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Food Insecurity in Households with Children: Prevalence, Severity, and Household Characteristics

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Author Info

  • Nord, Mark

Abstract

Eighty-four percent of U.S. households with children were food secure throughout 2007, meaning that they had consistent access to adequate food for active, healthy lives for all household members. Nearly 16 percent of households with children were food insecure sometime during the year, including 8.3 percent in which children were food insecure and 0.8 percent in which one or more children experienced very low food security—the most severe food-insecure condition measured by the U.S. Department of Agriculture. Numerous studies suggest that children in food-insecure households have higher risks of health and development problems than children in otherwise similar food-secure households. This study found that about 85 percent of households with food-insecure children had a working adult, including 70 percent with a full-time worker. Fewer than half of households with food-insecure children included an adult educated past high school. Thus, job opportunities and wage rates for less educated workers are important factors affecting the food security of children. In 2007, Federal food and nutrition assistance programs provided benefits to four out of five low-income, food-insecure households with children.

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Bibliographic Info

Paper provided by United States Department of Agriculture, Economic Research Service in its series Economic Information Bulletin with number 58616.

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Date of creation: Sep 2009
Date of revision:
Handle: RePEc:ags:uersib:58616

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Related research

Keywords: Food Security; food insecurity; hunger; children; SNAP; Supplemental Nutrition Assistance Program; WIC; National School Lunch Program; Agricultural and Food Policy; Food Consumption/Nutrition/Food Safety;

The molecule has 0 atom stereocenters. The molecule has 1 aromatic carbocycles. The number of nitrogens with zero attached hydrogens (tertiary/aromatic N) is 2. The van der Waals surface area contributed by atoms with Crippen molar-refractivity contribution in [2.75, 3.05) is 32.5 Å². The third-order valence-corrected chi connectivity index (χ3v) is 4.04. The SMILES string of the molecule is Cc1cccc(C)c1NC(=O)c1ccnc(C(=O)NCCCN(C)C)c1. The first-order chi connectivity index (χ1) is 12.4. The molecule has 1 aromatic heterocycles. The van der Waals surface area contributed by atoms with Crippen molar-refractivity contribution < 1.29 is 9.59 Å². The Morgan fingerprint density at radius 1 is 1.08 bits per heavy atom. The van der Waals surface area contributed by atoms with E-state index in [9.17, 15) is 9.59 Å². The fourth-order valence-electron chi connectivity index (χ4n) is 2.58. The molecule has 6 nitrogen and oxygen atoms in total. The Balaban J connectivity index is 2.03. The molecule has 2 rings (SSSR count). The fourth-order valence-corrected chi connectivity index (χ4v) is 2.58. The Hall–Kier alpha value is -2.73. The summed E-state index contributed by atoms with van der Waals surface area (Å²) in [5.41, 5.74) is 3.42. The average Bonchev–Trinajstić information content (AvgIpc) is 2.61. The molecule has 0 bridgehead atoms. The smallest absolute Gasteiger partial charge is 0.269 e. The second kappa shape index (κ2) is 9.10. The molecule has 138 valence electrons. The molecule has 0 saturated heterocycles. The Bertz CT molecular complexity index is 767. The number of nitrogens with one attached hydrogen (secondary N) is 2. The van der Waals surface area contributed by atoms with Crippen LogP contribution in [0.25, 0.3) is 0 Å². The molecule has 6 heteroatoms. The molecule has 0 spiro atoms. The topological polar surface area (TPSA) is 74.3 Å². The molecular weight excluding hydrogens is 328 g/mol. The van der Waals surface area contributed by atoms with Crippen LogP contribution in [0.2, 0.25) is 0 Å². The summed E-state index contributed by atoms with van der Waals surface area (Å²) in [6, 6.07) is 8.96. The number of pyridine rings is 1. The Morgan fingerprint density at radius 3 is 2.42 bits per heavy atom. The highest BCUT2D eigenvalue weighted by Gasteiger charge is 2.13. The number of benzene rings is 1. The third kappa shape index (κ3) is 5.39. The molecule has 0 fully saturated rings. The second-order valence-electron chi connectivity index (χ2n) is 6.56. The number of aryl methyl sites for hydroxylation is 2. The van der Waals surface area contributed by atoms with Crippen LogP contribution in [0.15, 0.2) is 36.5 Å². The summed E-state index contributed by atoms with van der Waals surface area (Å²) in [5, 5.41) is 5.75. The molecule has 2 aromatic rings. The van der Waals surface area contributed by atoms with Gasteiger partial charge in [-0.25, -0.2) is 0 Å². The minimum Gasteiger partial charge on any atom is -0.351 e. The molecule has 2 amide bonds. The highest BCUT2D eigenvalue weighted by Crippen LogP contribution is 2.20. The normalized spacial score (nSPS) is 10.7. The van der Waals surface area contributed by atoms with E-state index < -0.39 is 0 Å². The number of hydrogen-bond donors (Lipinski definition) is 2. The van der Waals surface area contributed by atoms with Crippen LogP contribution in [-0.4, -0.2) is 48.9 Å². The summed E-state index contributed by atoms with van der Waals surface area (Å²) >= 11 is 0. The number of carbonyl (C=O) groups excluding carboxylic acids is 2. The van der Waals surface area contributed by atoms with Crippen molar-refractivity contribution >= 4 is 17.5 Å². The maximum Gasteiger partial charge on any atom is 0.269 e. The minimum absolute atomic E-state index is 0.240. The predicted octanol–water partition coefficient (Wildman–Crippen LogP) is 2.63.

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Cited by:
  1. Ronette Briefel & Ann Collins & Anne Wolf, 2013. "Impact of the Summer Electronic Benefits Transfer for Children (SEBTC) Demonstration on Children's Nutritional Status," Mathematica Policy Research Reports 7963, Mathematica Policy Research.
  2. James Mabli, 2014. "SNAP Participation and Urban and Rural Food Security," Mathematica Policy Research Reports 8084, Mathematica Policy Research.
  3. Coleman-Jensen, Alisha & Nord, Mark & Andrews, Margaret S. & Carlson, Steven, 2011. "Household Food Security in the United States in 2011," Economic Research Report 134715, United States Department of Agriculture, Economic Research Service.
  4. Ames, Allison J. & Ames, Glenn C.W. & Houston, Jack E. & Angioloni, Simone, 2013. "Food Insecurity and Educational Achievement: A Multilevel Generalization of Poisson Regression," 2013 Annual Meeting, August 4-6, 2013, Washington, D.C. 150167, Agricultural and Applied Economics Association.
  5. Nord, Mark & Parker, Lynn, 2010. "How adequately are food needs of children in low-income households being met?," Children and Youth Services Review, Elsevier, vol. 32(9), pages 1175-1185, September.
  6. Coleman-Jensen, Alisha & Nord, Mark & Andrews, Margaret S. & Carlson, Steven, 2011. "Household Food Security in the United States in 2010," Economic Research Report 118021, United States Department of Agriculture, Economic Research Service.
  7. Houston, Jack E. & Marzette, Audrianna A. & Ames, Glenn C.W. & Ames, Allison Jennifer, 2013. "Food Insecurity, the National School Lunch Program and Educational Achievement: Evidence from Georgia's Public Schools," Journal of Food Distribution Research, Food Distribution Research Society, vol. 44(1), March.

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